Why The ‘Jaws’ Sequels Deserve To Exist

     April 7, 2020

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The Jaws sequels are some of the notorious sequels in history, outside of that direct-to-VOD Backdraft sequel and Leonard Part 6. Steven Spielberg’s original film is an Oscar-nominated masterpiece of suspense, adventure, drama, and excitement. Jaws 2, Jaws 3, and Jaws: The Revenge are exactly none of those things. They are at best masterworks of things your mom rented for you by accident, and belong in the Criterion Collection of Things the Turner Networks Use to Fill Up Midday Time Slots. Nobody ever watches these movies on purpose unless they’re under extreme duress and trying to signal through the window to potential rescuers with a series of timed blinks.

Jaws is my favorite movie of all time. I got the VHS for my birthday when I was about 4 or 5, and I watched it so much that the tape wore out, self-destructing to escape me. I’ve purchased four more copies of that film in my life (one more VHS, two DVDs, and a Blu-ray), and I’m excited every single time. It’s a sickness, I know. That said, I also love the Jaws sequels, with the pure affection of a child trapped in an avalanche with Santa Claus. I’ve watched each one no less than 50 times throughout my existence on this planet. I celebrate each one of those movies, because if you’re able to separate them from the legacy of the first film, they’re actually a lot of fun. And sometimes you just want to watch people get eaten by a big rubber shark.

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Image via Universal Pictures

Jaws 2 steered away from the adventure aspect of the first film and instead made the bold decision to be a teen slasher movie, because that’s what was popular in 1978. And if you watch Jaws 2 as a schlocky 70s precursor to Friday the 13th with a monster shark instead of Jason Vorhees instead of the sequel to one of the greatest movies ever made, it actually works! The shark even interrupts two teens having sex, the hallmark of slasher films, to absolutely demolish one of them in arguably the most brutal attack in the series (until Jaws: The Revenge, but we’ll get to that in a minute). An authority figure shows up to help, as frequently happens in Halloween or Friday movies, and after providing a brief moment of respite for the teens he is completely annihilated by the killer. I’m of course referring to the scene wherein a profusely bearded helicopter pilot (seriously, pause the movie and lose yourself in his stunning chin sweater) lands on the ocean to try and tow the stranded teens to safety, when the goddamn shark explodes out of the goddamn water and drags his goddamn helicopter down into the briney goddamn deep. It’s incredible. In fact, the only anomaly to the teen slasher formula in Jaws 2 is Chief Brody – an adult authority figure who shows up at the last minute to save the kids and destroy the shark in sincerely hilarious fashion. In most other slasher movies, Brody would’ve bumbled onto the scene haphazardly and then gotten thrown out of a fourth story window by Michael Myers.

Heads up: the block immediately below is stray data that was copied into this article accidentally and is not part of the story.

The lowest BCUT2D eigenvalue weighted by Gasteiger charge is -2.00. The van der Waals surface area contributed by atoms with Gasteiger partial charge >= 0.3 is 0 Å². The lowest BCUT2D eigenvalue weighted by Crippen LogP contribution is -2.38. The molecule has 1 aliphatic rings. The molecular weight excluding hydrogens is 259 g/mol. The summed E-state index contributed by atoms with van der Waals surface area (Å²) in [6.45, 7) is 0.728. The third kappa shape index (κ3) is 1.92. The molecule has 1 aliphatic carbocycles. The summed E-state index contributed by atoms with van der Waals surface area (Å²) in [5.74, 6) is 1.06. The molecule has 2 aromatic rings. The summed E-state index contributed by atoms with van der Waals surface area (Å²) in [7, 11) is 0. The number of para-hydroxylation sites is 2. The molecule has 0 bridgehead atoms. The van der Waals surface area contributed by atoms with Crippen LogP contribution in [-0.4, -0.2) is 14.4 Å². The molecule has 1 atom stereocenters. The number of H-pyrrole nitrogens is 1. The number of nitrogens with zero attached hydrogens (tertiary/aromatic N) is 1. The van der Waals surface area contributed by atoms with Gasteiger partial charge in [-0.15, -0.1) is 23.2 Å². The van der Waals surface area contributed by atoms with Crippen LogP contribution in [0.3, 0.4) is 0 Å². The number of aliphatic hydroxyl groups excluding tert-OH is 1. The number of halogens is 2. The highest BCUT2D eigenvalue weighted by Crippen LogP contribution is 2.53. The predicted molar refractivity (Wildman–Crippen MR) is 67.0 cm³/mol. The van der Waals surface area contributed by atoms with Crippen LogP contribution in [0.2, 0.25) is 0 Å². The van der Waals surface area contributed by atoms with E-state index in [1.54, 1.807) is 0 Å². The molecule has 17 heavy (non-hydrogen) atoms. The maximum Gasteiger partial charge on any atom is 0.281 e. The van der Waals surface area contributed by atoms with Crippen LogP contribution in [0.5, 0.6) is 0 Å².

Jaws 3 is a full-blown monster movie at a theme park, which is such a glorious idea I cannot believe nobody has ever repeated it. (Just imagine Friday the 13th: Jason Goes to Disneyland for a moment. I want to live in that world.) Now, I will not deny that Jaws 3 is a badly made film – the 3D effects are poorly done, every scene is underlit, and the shark looks pointedly absurd. It has gums. Gums! But there are some all-time great moments in this movie that elevate it from “forgettable crap” to “utterly watchable cheese.”

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Image via Universal Pictures

In the end of the film’s second act, Dennis Quaid sprints through Sea World like a madman, crashes a golf cart, and knocks a performer into the ocean while screaming incoherent warnings into a microphone about a gigantic murder fish. No part of that is an exaggeration – Quaid is on a mission to tell everyone in the park that they’re in danger, and he accomplishes exactly 0% of that mission. It’s a tour de force of unintentional comedy, made all the more amazing by the fact that Quaid later admitted in an interview that he was absolutely snowblind on cocaine in every scene of the movie. The day he filmed his gibbering rampage must’ve been a blizzard. It also features a sequence in which a biblically enormous shark attacks a bumper boat ride. Plus, there’s an unsung hero of background actors in that bumper boat scene – watch for the completely expressionless heavyset dude slowly cruise his way up behind Sean and Kelly like a U-boat captain and ram the absolute shit out of them. That man deserved an Oscar.